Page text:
King Kong (1933)

I felt like I should include the year with today's movie, because there are quite a few versions. You've got your 1970's King Kong with Jeff Bridges, who looks exactly like my friend Barry. Then you've got the 2005 why-did-this-happen Peter Jackson version. This one is the classic, the 1933 version with Fay Wray, co-directed by Merian C. Cooper and Ernest B. Schoedsack. I haven't seen this movie in a long time, and it was fun to watch it again. It actually made me hate the Peter Jackson version a little less, because I saw what a straight remake it actually was. Can you believe I forgot there were so many dinosaurs in the 1933 film?

It was great to see this movie after so long, and it was fun to watch it with my family. It's hard to not love King Kong, especially because we have it to thank for every exciting creature-based movie ever, like Jurassic Park, Jumanji, Alien(s) and other such classic films.The special effects are clearly dated, but I thought they were really impressive. I'm also dumb, and often forget what sort of technology there was in 1933, so I did sort of just gape at this movie and thought it was all quite good.
I hope that you know the plot, from at least one of these versions. A group of filmmakers go to an island to film some junk, and end up finding dinosaurs and a giant gorilla, King Kong. The natives in the area steal the film's leading lady and donate her to Kong. The group then tries to rescue her, fighting off what I thought were peaceful dinosaurs. They get her back, and capture Kong to take back to New York as a freak show, basically. Of course, he escapes from his chains, scoops up the cute blonde, and heads up the Empire State building. There, he is tragically gunned down by planes, and the director of the film muses, "It was Beauty killed the Beast."

I think the special effects are always sort of the focus of discussion in films like this, since it's really the point to the whole movie. It obviously looks dated - the screen effects are really obvious, the claymation is not too slick, but something is still interesting about it. I was actually a little grossed out during the scene where Kong breaks the jaw of a T-Rex, and blood starts oozing out. It felt sort of...I don't know, not real, but eerie, because you could tell the model was gripping onto an actual thing. Then, later, some of the men walk by the T-Rex, and it's still breathing slightly, and blood is still oozing out of it's broken mouth. It's creepy, and sort of unnerving. Ebert mentions something else I liked - the odd moving hair on Kong. It was just being mused up between shots, but it gives him a creepy, life-like feeling, or at least a sense that something strange is going on with the model. Maybe it's just me, but I have a little place in my heart for these sort of effects, since they still sort of work.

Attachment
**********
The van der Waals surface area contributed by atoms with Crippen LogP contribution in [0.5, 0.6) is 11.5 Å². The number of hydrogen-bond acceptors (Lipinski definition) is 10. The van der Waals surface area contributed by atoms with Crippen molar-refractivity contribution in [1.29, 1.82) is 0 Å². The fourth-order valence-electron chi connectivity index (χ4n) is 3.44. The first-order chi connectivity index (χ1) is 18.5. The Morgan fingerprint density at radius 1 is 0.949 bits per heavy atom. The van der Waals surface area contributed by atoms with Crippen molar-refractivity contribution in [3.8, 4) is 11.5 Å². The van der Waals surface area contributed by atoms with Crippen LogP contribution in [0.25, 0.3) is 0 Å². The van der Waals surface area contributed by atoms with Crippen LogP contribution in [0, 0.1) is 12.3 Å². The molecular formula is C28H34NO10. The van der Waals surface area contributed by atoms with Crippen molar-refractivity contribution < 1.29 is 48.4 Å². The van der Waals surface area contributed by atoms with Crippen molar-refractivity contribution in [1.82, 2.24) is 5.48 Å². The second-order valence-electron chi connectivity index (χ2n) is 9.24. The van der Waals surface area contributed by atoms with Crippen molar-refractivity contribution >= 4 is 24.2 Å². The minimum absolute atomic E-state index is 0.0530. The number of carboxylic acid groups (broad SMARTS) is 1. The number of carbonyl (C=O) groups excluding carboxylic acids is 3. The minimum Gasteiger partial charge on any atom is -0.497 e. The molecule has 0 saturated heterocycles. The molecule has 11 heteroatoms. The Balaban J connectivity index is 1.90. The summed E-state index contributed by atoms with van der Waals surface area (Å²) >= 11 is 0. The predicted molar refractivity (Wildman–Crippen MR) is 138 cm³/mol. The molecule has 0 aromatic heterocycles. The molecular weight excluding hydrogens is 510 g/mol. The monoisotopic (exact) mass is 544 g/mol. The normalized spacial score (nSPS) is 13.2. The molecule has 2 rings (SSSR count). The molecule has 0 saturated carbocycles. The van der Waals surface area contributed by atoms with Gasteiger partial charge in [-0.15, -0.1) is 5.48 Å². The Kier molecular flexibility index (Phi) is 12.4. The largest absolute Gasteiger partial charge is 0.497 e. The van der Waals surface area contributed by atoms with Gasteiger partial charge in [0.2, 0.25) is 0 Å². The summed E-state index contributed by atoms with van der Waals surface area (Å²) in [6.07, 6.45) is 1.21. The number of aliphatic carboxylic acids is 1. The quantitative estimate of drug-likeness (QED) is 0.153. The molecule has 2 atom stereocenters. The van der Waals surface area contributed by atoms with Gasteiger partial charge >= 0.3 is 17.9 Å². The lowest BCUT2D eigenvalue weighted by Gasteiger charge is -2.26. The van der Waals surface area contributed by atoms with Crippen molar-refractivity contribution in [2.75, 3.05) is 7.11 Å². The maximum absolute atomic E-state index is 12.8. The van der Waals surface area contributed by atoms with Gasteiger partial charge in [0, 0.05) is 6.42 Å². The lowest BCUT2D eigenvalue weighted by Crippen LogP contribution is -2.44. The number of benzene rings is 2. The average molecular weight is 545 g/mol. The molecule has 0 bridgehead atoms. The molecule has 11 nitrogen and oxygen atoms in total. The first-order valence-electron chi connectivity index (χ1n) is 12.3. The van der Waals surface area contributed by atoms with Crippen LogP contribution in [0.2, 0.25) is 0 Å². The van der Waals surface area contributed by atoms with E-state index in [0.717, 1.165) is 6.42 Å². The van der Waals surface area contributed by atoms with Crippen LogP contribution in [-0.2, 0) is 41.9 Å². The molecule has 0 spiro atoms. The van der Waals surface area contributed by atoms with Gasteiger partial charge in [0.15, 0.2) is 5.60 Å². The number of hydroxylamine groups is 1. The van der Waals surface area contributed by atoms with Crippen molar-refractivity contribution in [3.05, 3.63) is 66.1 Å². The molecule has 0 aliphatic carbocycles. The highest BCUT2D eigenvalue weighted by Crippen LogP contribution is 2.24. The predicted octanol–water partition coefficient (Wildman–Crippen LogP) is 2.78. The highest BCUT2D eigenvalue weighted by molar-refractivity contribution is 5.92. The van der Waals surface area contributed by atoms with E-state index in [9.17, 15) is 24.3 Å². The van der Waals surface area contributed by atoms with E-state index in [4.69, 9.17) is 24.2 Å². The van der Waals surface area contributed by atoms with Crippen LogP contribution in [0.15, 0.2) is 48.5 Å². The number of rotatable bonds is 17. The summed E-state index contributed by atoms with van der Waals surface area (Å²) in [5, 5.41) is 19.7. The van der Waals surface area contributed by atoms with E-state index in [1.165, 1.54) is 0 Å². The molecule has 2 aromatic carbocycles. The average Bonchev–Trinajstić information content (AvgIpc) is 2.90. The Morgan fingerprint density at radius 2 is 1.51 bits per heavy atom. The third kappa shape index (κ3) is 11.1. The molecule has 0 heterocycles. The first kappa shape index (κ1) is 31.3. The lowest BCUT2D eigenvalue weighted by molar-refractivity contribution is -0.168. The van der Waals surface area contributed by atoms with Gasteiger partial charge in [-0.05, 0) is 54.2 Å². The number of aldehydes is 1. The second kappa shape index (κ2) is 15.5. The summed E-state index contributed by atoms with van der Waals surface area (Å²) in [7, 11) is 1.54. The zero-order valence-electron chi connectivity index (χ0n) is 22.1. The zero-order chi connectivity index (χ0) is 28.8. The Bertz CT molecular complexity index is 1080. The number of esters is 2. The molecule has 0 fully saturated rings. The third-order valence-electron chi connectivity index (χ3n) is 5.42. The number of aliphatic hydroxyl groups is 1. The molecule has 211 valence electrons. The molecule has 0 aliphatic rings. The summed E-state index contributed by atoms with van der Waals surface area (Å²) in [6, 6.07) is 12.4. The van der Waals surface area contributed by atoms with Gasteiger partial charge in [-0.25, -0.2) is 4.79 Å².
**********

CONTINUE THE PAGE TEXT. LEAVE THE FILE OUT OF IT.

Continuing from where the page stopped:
Ebert has a great little fact about the special effects. He writes, "The visual techniques are explained by film historian Ron Haver, whose commentary track on the 1985 Criterion laser disc was one of the first ever recorded. He is amusing in describing how some live-action scenes were miniaturized to make the Kong model look larger; searching for the right screen to project them on, the filmmakers hit on a screen made of condoms, to the consternation of a nearby druggist who could not understand their orders for a gross at a time" (Great Movies II, 230). I thought I had heard every little Kong tidbit imaginable from my dad, but I never heard this story! It's pretty great, I had to share. :)

King Kong is different than other special effects-based movies, though, because it has a good message. I like that Kong isn't just a mindless killing machine. He is out of his element and his domain, and viewers understand that and feel bad for him. He never hurts the girl he captures, although he is sort of pervy with her - but no harm is done, except for, yunno, emotionally. He protects her from some nasty dinos, and seems like he tries to keep her out of harms way. Then, when he's taken to New York, you just feel bad for him, chained up and confused and scared and stuff. Well, I feel bad for him, at least. It's good to have some emotion mixed into the story, since sometimes movies like this really don't have too much of that.

Overall, it was really fun to re-watch this. It had been a long time since anyone I know saw it last, and it was sort of interesting to all of us to view it again. Sure, it's a little dated, but I still like it. It's sort of charming and creepy at the same time. If you haven't seen it for a while, it's worth checking out again!

Links:
Ebert's Great Movie Essay on King Kong
Buy or rent it on Amazon
Also, just because - 
This is Barry.

This is Jeff Bridges.

The Last Laugh

Kind Hearts and Coronets